Experts suggest that hand-washing is the most effective way to get rid of germs that could lead to cold or flu exposure. But let's face it: You're not around a sink all the time. That's when alcohol-based hand sanitizers can be useful, since they can be a good substitute for hand-washing when soap and water are not available.

According to the CDC, sanitizers with an alcohol concentration between 60 percent and 95 percent are more effective at killing germs than those with a lower alcohol concentration or non-alcohol-based sanitizers.

But the CDC adds, they're only effective if you use them properly. Much like sunscreen, simply rubbing a bit on occasionally isn't enough to protect you if you're not using the right amount.

The right way to use a sanitizer is to apply it to the palm of one hand and rub it all over the surfaces of both hands until they’re dry. Even though alcohol-based hand sanitizers can deactivate many types of microbes when used correctly, they’re not effective if you're skimping on the amount, wiping it off before it dries, or missing key spots such as your fingertips and between your fingers.

The CDC points out that soap and water are more effective than hand sanitizers at removing or inactivating certain kinds of germs like norovirus, which is the most common cause of gastroenteritis (often referred to as stomach flu).

How Often Should You Wash Your Hands During Flu Season?

The CDC states that washing your hands often will help protect you from germs that can cause the flu and other serious respiratory illnesses. But how often is often? It will depend on your situation and how exposed you might be to other people’s germs.

If you're working from home, living alone, and not going out much, you would likely need to wash your hands less often than if you're out in public frequently, have a multiperson household, and care for someone with a compromised immune system, for example.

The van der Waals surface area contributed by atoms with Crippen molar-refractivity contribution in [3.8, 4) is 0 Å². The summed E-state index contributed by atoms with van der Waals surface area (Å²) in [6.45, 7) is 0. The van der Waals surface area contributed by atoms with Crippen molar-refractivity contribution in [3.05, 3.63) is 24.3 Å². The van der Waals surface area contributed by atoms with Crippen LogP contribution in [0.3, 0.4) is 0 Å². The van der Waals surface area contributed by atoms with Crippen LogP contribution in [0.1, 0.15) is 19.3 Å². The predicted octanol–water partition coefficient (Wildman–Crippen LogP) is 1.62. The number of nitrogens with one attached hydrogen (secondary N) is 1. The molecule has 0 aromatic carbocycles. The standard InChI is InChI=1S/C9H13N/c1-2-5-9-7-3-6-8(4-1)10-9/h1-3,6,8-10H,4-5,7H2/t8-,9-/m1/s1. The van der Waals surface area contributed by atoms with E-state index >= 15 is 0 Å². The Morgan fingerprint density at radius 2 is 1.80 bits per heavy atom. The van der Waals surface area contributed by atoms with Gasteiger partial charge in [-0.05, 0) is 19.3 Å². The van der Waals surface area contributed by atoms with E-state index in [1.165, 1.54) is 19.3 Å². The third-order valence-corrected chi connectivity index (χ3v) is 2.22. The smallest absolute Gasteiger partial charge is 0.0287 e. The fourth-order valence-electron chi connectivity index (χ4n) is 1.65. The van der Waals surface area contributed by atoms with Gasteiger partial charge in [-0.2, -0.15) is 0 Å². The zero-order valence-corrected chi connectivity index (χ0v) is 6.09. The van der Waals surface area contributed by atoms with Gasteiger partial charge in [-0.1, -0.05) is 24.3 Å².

Rather than wash a specific number of times per day, it's more important to wash when you feel you have been at an increased risk of exposure, and that is an individual decision.

That said, regular hand-washing is especially important at certain times. Always remember to wash up:

  • Before and after preparing or handling food
  • Before eating
  • After changing diapers
  • After using the bathroom
  • After sneezing, coughing, or blowing your nose
  • After touching an animal or animal waste
  • After handling garbage
  • Before and after treating a wound
  • Before and after caring for a sick person

4 Tips to Properly Washing Your Hands to Prevent the Flu

When it comes to preventing colds and flu with hand-washing, it pays to be extra thorough and go beyond the standard guidelines. Consider these tips:

1. Be thorough. Spots that people typically miss include the backs of the hands up to wrists, the lower palms, between the fingers, and in the nail bed. However, don't scrub your hands so aggressively that they end up dry and cracked. If you find that frequent hand-washing is causing redness, dryness, or irritation to your hands, set a pump-top container of hand lotion by your sink and apply lotion after washing.

2. Use a paper towel to dry. Research has noted that paper towels are more effective and efficient than electric hand dryers from a hygiene standpoint. Rubbing hands with a paper towel — as compared to air drying or using a hand dryer — can also remove some germs, so you may be getting rid of some that survived the hand-washing process. If you’re using cloth towels to dry your hands, switch them out regularly for laundering.

3. Grab another towel to prevent reinfection. After all the effort, don't reinfect your hands by touching surfaces that may be carrying germs, like the faucet, countertop, or door handle on the way out of the bathroom. Use a paper towel to turn off the water and open the door, then throw away that paper towel in the closest garbage can. If you're in a public bathroom, don't put your phone down on the sink while you wash your hands. That could cause your phone to pick up germs, and they're right back on your hands again no matter how thoroughly and well you've washed.

4. Disinfect high-touch surfaces regularly. Think about the objects and areas you and others touch frequently, and take care to wipe them down regularly with antibacterial wipes or an antibacterial spray and paper towels. In your own home, make sure you’re regularly disinfecting high-touch areas and belongings in your kitchen and bathroom: light switches, doorknobs and handles, countertops, phones, remotes, buttons, and doorbells, to name just a few. Read the instructions on the cleaning products you use to understand the difference between cleaning, sanitizing, and disinfecting.

RELATED: 5 Steps to Effective Hand-Washing

Additional reporting by George Vernadakis.